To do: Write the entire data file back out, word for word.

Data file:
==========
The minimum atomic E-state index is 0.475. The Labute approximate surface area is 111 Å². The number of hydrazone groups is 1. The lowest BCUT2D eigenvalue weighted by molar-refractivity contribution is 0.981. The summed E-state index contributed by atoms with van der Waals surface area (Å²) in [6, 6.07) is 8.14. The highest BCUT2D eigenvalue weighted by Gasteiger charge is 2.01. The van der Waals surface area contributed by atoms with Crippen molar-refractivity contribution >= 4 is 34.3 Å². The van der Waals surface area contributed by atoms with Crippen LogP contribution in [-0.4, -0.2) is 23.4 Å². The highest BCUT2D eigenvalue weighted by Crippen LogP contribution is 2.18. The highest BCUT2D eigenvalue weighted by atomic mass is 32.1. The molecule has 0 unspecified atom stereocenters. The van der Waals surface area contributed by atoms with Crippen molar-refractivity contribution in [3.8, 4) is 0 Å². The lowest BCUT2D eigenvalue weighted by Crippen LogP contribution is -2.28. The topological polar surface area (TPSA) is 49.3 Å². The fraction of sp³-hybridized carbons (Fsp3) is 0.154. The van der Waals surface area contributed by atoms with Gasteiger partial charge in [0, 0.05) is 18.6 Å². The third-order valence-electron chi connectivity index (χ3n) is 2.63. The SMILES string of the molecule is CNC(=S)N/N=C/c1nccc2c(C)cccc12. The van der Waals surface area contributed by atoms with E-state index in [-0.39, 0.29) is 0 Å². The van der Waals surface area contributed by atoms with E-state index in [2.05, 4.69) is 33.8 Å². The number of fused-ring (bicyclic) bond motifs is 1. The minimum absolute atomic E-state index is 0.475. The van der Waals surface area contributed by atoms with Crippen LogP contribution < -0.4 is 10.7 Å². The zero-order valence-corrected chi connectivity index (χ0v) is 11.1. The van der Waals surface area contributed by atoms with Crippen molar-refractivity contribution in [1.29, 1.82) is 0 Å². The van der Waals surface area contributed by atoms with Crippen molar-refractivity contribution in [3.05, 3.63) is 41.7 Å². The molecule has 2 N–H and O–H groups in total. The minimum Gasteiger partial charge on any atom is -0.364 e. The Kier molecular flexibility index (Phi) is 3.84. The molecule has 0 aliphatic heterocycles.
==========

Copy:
The minimum atomic E-state index is 0.475. The Labute approximate surface area is 111 Å². The number of hydrazone groups is 1. The lowest BCUT2D eigenvalue weighted by molar-refractivity contribution is 0.981. The summed E-state index contributed by atoms with van der Waals surface area (Å²) in [6, 6.07) is 8.14. The highest BCUT2D eigenvalue weighted by Gasteiger charge is 2.01. The van der Waals surface area contributed by atoms with Crippen molar-refractivity contribution >= 4 is 34.3 Å². The van der Waals surface area contributed by atoms with Crippen LogP contribution in [-0.4, -0.2) is 23.4 Å². The highest BCUT2D eigenvalue weighted by Crippen LogP contribution is 2.18. The highest BCUT2D eigenvalue weighted by atomic mass is 32.1. The molecule has 0 unspecified atom stereocenters. The van der Waals surface area contributed by atoms with Crippen molar-refractivity contribution in [3.8, 4) is 0 Å². The lowest BCUT2D eigenvalue weighted by Crippen LogP contribution is -2.28. The topological polar surface area (TPSA) is 49.3 Å². The fraction of sp³-hybridized carbons (Fsp3) is 0.154. The van der Waals surface area contributed by atoms with Gasteiger partial charge in [0, 0.05) is 18.6 Å². The third-order valence-electron chi connectivity index (χ3n) is 2.63. The SMILES string of the molecule is CNC(=S)N/N=C/c1nccc2c(C)cccc12. The van der Waals surface area contributed by atoms with E-state index in [-0.39, 0.29) is 0 Å². The van der Waals surface area contributed by atoms with E-state index in [2.05, 4.69) is 33.8 Å². The number of fused-ring (bicyclic) bond motifs is 1. The minimum absolute atomic E-state index is 0.475. The van der Waals surface area contributed by atoms with Crippen LogP contribution < -0.4 is 10.7 Å². The zero-order valence-corrected chi connectivity index (χ0v) is 11.1. The van der Waals surface area contributed by atoms with Crippen molar-refractivity contribution in [1.29, 1.82) is 0 Å². The van der Waals surface area contributed by atoms with Crippen molar-refractivity contribution in [3.05, 3.63) is 41.7 Å². The molecule has 2 N–H and O–H groups in total. The minimum Gasteiger partial charge on any atom is -0.364 e. The Kier molecular flexibility index (Phi) is 3.84. The molecule has 0 aliphatic heterocycles.